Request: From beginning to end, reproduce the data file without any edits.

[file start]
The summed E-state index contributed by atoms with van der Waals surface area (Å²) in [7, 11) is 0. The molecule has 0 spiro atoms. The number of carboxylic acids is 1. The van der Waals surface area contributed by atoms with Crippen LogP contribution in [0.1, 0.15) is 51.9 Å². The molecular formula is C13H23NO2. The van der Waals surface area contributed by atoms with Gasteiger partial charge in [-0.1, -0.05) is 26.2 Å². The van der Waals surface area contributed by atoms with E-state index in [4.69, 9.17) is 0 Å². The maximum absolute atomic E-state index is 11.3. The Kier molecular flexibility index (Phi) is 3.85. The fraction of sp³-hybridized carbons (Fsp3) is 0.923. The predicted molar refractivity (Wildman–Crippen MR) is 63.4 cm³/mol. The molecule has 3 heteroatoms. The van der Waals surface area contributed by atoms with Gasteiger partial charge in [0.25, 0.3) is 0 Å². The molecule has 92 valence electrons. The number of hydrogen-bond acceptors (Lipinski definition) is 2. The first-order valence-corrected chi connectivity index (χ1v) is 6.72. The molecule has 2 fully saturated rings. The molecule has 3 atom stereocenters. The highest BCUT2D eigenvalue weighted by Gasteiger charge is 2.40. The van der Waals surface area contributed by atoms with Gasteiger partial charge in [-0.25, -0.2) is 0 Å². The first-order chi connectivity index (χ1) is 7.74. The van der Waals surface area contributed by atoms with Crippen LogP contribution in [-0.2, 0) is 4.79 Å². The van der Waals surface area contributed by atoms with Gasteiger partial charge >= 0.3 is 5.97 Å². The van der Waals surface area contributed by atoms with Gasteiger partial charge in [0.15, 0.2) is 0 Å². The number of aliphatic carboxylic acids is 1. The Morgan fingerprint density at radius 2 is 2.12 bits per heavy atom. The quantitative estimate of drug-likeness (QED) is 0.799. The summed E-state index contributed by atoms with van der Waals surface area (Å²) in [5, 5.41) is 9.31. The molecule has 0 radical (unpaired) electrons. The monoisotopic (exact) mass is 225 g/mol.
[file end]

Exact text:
The summed E-state index contributed by atoms with van der Waals surface area (Å²) in [7, 11) is 0. The molecule has 0 spiro atoms. The number of carboxylic acids is 1. The van der Waals surface area contributed by atoms with Crippen LogP contribution in [0.1, 0.15) is 51.9 Å². The molecular formula is C13H23NO2. The van der Waals surface area contributed by atoms with Gasteiger partial charge in [-0.1, -0.05) is 26.2 Å². The van der Waals surface area contributed by atoms with E-state index in [4.69, 9.17) is 0 Å². The maximum absolute atomic E-state index is 11.3. The Kier molecular flexibility index (Phi) is 3.85. The fraction of sp³-hybridized carbons (Fsp3) is 0.923. The predicted molar refractivity (Wildman–Crippen MR) is 63.4 cm³/mol. The molecule has 3 heteroatoms. The van der Waals surface area contributed by atoms with Gasteiger partial charge in [0.25, 0.3) is 0 Å². The molecule has 92 valence electrons. The number of hydrogen-bond acceptors (Lipinski definition) is 2. The first-order valence-corrected chi connectivity index (χ1v) is 6.72. The molecule has 2 fully saturated rings. The molecule has 3 atom stereocenters. The highest BCUT2D eigenvalue weighted by Gasteiger charge is 2.40. The van der Waals surface area contributed by atoms with Gasteiger partial charge in [-0.25, -0.2) is 0 Å². The first-order chi connectivity index (χ1) is 7.74. The van der Waals surface area contributed by atoms with Crippen LogP contribution in [-0.2, 0) is 4.79 Å². The van der Waals surface area contributed by atoms with Gasteiger partial charge >= 0.3 is 5.97 Å². The van der Waals surface area contributed by atoms with Gasteiger partial charge in [0.15, 0.2) is 0 Å². The number of aliphatic carboxylic acids is 1. The Morgan fingerprint density at radius 2 is 2.12 bits per heavy atom. The quantitative estimate of drug-likeness (QED) is 0.799. The summed E-state index contributed by atoms with van der Waals surface area (Å²) in [5, 5.41) is 9.31. The molecule has 0 radical (unpaired) electrons. The monoisotopic (exact) mass is 225 g/mol.